se'ected by a venerable body from the
French academy as the founder of
free verse (by cable direct to The
Wolverine), and given the degrees 'of
LL.D., J.D., F.O.B., R.F., and finally
D.U.R.
Declines Michigan Job
Overwhelmed by'the accumulation of
these degrees, whose robes his mod-'
esty does not permit him to wvear ex-
cept on the most formal occasions, he
found himself nominated for the pres-
idency of Michigan,' an honor 'that he
resigned in favor of President Marion
L. Burton.
Last winter Dr. Lovell rana close
race for the position of Greatest
American, being nosed out in the end
by George Washington. His touching
speech declining the presidency off
,Michigan moved his hearers to uncon-
trollable feeling, and from that mo-
iment his choice for a greater position
was assured.
Ann Arbor was indeed in a frenzy

/

So.

State St.

(Continued from Page One
Taft fnd Wilson are the on
ing fo mer presidents. In 1824
were four alive at the same
John Adams, Jefferson, Madisc
Monroe. In 1826 there were
Tyler, Van Buiten,, Fillmore,
and Buchanan.
Upon quitting the White Hc
1909 Roosevelt went on a hunti
to Africa. On his return he b
the leader of the Progressive
ment, and in 1912 became the
date for president, but was de
by Woodrow Wilson. He di
1919.
William Howard Taft in 19
the White House to lecture Uipc
at Yale university. He has b
wide demand as a speaker and
er upon" problems of gover
Roosevelt and Taft were the
presidents tp write in large v
for magazines and newspaper
nomination of form~er Presidet
to the Supreme Court has ne
wide approval.
Woodrow Wilson, the last pre
to retire, has formed .a law pa
ship with his last secretary of
Brainbridge Colby, and will p
his profession in Washington an
York.

adents

store.
S. for

upp ies,
10, etc,

tay
)or.

I #.

TWO- FACULTY A1)1RESSES -
TO END WEEK'S PROGRAM
(Continued from Page One)
mal school, at 5 o'clock Tuesddiy after-
noon. President Waldo is one of the
best known and most popular of the
educators of the state, according to
Dean E. H. Kraus, and his address is
the second of a series of talks on edu-
cational subjects arranged for with
some of the prominent men in that
field in the Middle West.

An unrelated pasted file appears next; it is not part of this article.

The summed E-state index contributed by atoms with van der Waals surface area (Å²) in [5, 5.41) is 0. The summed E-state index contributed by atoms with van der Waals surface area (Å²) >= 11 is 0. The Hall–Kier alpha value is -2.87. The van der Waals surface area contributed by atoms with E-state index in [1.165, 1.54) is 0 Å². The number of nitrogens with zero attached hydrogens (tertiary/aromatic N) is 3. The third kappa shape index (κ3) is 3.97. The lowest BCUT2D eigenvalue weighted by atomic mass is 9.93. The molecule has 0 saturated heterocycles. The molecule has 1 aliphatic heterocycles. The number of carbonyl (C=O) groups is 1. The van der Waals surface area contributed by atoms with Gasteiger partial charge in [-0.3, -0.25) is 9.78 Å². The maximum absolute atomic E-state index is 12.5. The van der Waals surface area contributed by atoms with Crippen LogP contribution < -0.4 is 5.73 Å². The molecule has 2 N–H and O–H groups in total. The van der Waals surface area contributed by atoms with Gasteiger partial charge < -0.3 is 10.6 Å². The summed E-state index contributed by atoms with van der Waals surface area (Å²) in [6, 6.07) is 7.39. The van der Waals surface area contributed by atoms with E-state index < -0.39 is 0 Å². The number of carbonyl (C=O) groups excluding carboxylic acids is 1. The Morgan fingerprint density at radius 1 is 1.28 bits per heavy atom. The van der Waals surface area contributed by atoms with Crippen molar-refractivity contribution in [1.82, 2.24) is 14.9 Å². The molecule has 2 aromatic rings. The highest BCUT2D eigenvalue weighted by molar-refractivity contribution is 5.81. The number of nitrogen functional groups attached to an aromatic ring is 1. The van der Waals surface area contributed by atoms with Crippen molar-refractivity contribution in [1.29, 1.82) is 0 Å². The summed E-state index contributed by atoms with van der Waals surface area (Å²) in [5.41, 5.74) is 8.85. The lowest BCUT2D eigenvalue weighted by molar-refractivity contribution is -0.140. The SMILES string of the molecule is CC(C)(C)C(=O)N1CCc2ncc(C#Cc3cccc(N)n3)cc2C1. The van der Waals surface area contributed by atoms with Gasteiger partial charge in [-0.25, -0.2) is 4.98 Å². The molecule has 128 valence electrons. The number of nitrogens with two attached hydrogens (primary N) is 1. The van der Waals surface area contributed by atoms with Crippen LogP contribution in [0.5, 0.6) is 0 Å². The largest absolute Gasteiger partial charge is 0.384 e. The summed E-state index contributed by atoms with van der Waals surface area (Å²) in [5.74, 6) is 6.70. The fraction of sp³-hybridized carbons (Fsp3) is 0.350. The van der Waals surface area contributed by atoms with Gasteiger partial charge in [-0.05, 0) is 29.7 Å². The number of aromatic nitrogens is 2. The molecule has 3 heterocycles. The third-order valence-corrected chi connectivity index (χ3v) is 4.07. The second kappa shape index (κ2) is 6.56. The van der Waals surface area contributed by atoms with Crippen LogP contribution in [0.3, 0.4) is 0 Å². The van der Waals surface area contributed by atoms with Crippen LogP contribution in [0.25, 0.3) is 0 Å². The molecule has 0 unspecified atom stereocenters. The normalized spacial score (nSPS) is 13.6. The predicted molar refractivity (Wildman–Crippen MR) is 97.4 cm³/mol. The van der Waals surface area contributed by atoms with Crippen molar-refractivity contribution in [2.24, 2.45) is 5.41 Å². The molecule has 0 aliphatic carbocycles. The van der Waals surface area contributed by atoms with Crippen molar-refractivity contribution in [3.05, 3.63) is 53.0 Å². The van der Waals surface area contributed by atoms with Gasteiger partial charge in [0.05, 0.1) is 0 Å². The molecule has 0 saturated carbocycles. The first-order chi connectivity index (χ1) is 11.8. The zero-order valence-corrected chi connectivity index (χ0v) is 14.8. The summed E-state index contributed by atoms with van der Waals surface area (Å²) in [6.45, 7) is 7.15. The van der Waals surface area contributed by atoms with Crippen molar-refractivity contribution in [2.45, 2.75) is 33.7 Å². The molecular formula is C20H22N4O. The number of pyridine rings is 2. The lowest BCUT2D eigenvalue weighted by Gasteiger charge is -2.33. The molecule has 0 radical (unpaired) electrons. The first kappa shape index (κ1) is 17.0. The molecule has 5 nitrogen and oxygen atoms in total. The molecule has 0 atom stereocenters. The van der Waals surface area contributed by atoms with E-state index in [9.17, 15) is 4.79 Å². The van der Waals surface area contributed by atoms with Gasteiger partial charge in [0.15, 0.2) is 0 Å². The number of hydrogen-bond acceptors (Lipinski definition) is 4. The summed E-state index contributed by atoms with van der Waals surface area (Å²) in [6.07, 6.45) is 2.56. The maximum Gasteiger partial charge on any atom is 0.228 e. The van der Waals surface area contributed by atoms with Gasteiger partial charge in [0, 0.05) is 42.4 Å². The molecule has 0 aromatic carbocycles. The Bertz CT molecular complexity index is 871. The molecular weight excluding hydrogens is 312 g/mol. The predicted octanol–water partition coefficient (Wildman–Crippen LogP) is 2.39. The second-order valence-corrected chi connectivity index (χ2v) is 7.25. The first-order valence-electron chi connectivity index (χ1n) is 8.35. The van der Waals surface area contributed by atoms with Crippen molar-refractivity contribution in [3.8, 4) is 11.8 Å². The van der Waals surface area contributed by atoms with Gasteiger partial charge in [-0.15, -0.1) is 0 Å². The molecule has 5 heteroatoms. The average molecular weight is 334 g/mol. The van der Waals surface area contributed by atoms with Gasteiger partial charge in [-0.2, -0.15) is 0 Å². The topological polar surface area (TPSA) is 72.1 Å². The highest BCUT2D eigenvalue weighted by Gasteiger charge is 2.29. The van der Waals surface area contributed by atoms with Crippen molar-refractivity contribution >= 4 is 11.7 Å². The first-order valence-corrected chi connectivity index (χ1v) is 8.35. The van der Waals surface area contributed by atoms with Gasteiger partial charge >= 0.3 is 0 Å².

Second Medica Lecture Tiis day p. m.
Prof. A. M. Barrett will talk on
"The Causes of Mental Disorder" at
8 o'clock Tuesday night. This is the
second of the five medical lectires
that are planned for the summer. The
second Visitors' night at the Observ-
atory will be held at 8:30 o'clock.
ENROLIAIENT WILL EXCEED
ESTDIATE BY ONE HUNDRED
(Continued from Page One)
health nursing had 304, and the Col-
lege of Education had 45.
Long lines of enrolling students
continued to. rass through the offices
of the registrar and the treasurer
yesterday, although these offices were
opened for registration last Friday.
Meetings of classes began regularly
yesterday, and by this morning the,
officers of the session expected the
regular program to be established.
NEW JOURNALISM COURSES
ADDED FOR COMING YEAR
(Continued fron Page One)
veanr ^1tH U T~ ilr y T -.n...

Subscribe for the Wolverine, $1.

SECOND.-HAND'

BO

Angora disratch quoting an
statement issued by Turkish
alist military headquarters.

FOR AL1L D E P A R T M E'N T S
SUMMER SCHOOL STUDENTS will find the Right Prices at

VII-14

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. ix:.
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nation-

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This includes f'ancy correspondence papers in GIFT B0:
* as many late nu.mbers of Highland Linen, Crane Linen Lawn, F
ing Blue, etc.

rz

FOUNTAIN PENS of best makes. 'With each sale a
box of stationery or propelling lead pencil will be given free of charge.
0

l er ; T.e university. it is expected
that these annual gatherings will de
vel-op into newspaper institutes for the,
betterment of the pr6fession as well
as ,for the benefit of students.
With twelve or more courses devoted